HR software company PageUp says that a forensic expert it engaged to examine its systems has found “no specific evidence” that data was stolen during a security breach earlier this year.
In June, the Australian SaaS provider announced that it had suffered a significant security breach in May.
Company CEO and co-founder Karen Cariss said that PageUp “detected unusual activity on its IT infrastructure” on 23 May.
“On May 28, 2018 our investigations revealed that we have some indicators that client data may have been compromised, a forensic investigation with assistance from an independent 3rd party is currently ongoing,” the CEO said.
PageUp says it has more than 2.6 million users in 190 countries with high-profile customers including Linfox, Tatts Group, Telstra, Michael Hill, Lindt and Australia Post.
After an initial investigation the company said that it believed on the “balance of probabilities” that “data relating to our clients, placement agencies, applicants, references and our employees” was accessed during the breach.
Data that it believed may have been vulnerable included the personal details of employees of PageUp customers, details of job applications lodged with the company’s customers, and employment reference information.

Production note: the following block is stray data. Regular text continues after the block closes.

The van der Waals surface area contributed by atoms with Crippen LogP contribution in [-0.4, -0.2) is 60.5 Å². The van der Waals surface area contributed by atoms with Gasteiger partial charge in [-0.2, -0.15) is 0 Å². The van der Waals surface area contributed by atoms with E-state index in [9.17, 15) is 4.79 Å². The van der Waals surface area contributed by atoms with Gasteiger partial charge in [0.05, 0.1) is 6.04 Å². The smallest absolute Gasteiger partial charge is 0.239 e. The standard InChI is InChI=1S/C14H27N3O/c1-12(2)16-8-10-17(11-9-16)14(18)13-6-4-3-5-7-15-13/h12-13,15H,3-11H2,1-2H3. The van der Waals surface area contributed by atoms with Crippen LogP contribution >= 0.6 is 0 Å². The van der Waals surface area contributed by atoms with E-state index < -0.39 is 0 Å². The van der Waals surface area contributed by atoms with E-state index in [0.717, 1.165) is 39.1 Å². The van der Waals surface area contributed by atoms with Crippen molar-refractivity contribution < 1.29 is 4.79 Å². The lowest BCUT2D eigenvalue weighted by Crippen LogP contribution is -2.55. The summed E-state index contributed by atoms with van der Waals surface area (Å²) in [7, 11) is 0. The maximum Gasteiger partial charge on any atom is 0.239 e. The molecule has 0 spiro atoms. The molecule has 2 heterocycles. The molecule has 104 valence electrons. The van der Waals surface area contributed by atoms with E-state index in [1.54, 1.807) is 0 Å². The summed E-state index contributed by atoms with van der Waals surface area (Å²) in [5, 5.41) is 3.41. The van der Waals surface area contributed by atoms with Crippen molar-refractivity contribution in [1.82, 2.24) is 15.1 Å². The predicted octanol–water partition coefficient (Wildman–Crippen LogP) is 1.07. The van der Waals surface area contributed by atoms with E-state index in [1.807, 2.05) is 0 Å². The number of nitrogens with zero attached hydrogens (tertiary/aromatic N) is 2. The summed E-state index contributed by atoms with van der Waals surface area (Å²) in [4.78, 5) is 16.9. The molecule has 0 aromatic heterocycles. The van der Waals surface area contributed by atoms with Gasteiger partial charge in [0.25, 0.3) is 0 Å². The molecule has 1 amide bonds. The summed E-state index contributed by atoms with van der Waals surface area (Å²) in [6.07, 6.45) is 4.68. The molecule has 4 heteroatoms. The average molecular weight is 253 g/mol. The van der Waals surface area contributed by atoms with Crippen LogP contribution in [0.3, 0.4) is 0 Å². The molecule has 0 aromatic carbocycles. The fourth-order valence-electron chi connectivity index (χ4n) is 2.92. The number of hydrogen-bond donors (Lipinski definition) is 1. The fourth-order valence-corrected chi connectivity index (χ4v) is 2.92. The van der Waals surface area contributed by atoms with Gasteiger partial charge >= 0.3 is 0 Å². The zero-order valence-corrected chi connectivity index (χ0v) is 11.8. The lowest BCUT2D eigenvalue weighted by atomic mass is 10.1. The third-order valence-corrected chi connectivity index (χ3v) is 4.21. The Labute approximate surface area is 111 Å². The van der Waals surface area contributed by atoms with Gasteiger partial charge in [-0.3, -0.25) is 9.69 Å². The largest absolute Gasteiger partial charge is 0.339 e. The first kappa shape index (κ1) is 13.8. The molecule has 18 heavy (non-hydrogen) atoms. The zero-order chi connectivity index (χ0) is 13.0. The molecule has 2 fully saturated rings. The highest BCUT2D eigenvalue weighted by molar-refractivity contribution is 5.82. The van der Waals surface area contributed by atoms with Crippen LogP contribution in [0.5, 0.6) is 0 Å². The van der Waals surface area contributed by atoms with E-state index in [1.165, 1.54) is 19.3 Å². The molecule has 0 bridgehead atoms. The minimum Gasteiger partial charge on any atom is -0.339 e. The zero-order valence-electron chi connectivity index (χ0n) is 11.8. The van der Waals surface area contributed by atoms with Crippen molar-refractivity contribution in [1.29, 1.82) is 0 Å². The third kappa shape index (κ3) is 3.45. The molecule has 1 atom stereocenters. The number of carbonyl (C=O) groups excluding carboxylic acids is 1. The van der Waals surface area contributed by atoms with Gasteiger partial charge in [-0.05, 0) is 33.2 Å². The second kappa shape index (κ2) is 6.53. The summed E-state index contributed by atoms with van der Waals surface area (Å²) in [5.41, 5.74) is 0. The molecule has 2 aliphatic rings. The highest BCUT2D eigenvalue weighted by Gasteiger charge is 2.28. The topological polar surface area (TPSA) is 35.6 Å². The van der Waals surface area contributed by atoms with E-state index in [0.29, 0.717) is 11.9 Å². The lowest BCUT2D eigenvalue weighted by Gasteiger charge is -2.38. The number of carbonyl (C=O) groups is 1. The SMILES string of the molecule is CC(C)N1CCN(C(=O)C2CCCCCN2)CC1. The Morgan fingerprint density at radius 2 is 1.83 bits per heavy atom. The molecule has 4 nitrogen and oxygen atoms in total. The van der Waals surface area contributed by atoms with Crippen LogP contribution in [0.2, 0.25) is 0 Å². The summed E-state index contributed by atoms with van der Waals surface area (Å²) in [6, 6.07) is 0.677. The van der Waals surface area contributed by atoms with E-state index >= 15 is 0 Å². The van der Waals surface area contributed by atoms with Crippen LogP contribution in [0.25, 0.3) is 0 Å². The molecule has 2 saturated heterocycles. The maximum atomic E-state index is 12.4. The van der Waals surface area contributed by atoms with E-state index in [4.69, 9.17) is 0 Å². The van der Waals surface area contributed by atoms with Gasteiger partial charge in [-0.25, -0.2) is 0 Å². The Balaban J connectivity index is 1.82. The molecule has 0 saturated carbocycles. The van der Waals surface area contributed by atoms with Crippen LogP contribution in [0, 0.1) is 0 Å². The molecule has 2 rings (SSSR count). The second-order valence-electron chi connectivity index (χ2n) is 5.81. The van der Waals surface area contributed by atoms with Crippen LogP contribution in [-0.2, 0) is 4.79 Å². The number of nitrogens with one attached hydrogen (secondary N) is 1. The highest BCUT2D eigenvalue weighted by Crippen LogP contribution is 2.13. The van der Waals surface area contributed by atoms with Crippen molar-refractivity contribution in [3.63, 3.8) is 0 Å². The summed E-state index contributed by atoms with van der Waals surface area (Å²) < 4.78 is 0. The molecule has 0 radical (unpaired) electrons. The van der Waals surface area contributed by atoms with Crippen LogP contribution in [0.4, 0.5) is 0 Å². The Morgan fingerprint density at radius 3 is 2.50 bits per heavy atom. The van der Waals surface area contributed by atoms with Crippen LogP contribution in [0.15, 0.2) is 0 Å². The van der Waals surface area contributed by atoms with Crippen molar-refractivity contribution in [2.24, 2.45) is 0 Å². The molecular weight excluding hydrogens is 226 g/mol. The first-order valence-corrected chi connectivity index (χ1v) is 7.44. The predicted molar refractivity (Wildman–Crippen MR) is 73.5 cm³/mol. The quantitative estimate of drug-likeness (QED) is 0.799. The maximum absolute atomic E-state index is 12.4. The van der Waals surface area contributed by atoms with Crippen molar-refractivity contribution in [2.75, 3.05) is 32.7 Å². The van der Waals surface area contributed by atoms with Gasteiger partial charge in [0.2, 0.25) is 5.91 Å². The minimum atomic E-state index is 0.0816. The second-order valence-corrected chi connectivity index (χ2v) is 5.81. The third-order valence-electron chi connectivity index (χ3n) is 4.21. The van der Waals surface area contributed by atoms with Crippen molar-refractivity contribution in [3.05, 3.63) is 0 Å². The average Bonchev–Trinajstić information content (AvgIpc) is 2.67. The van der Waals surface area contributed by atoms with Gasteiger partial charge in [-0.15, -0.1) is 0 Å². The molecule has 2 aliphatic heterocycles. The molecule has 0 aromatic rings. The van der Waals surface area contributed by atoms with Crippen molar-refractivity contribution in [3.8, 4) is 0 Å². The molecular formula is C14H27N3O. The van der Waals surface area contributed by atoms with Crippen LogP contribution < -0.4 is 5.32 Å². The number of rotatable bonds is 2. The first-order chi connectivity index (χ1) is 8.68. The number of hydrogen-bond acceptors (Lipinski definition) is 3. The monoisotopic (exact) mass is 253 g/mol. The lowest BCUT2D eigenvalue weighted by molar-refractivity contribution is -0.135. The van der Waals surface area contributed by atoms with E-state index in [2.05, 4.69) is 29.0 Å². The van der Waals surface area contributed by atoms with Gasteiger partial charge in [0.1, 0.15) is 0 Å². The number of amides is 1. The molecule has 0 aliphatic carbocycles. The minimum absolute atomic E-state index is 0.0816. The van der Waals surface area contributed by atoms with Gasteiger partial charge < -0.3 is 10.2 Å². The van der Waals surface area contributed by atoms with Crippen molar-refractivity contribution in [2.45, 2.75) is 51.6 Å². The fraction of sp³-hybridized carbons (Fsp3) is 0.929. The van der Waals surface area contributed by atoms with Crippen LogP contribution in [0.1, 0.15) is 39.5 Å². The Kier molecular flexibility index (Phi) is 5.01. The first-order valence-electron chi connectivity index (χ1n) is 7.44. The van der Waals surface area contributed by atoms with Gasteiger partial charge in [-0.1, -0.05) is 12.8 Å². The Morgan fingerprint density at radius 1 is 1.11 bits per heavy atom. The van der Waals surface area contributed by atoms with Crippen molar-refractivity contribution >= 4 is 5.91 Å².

PageUp said though there was no evidence that data had been exfiltrated.
The company’s response to the breach won plaudits from Australian Cyber Security Centre head Alastair MacGibbon. “PageUp has demonstrated a commendable level of transparency in how they’ve communicated about, and responded to, this incident: They came forward quickly and engaged openly with affected organisations,” MacGibbon said shortly after PageUp went public about the breach.
In an update earlier this week the company said that an investigation conducted by Klein & Co. “concluded that while an attacker was successful in installing tools that could exfiltrate data, no specific evidence was found that data was exfiltrated”.
Investigators “collected and analysed all available digital forensic evidence related to the incident.” “We thank you for your patience as we worked through this process,” the company said.
Last month the Office of the Australian Information Commissioner released its latest quarterly update on data breaches reported to it. The OAIC revealed that “malicious or criminal attack” was the source of around 57 percent of the 245 breaches reported to it during the three months to 30 September.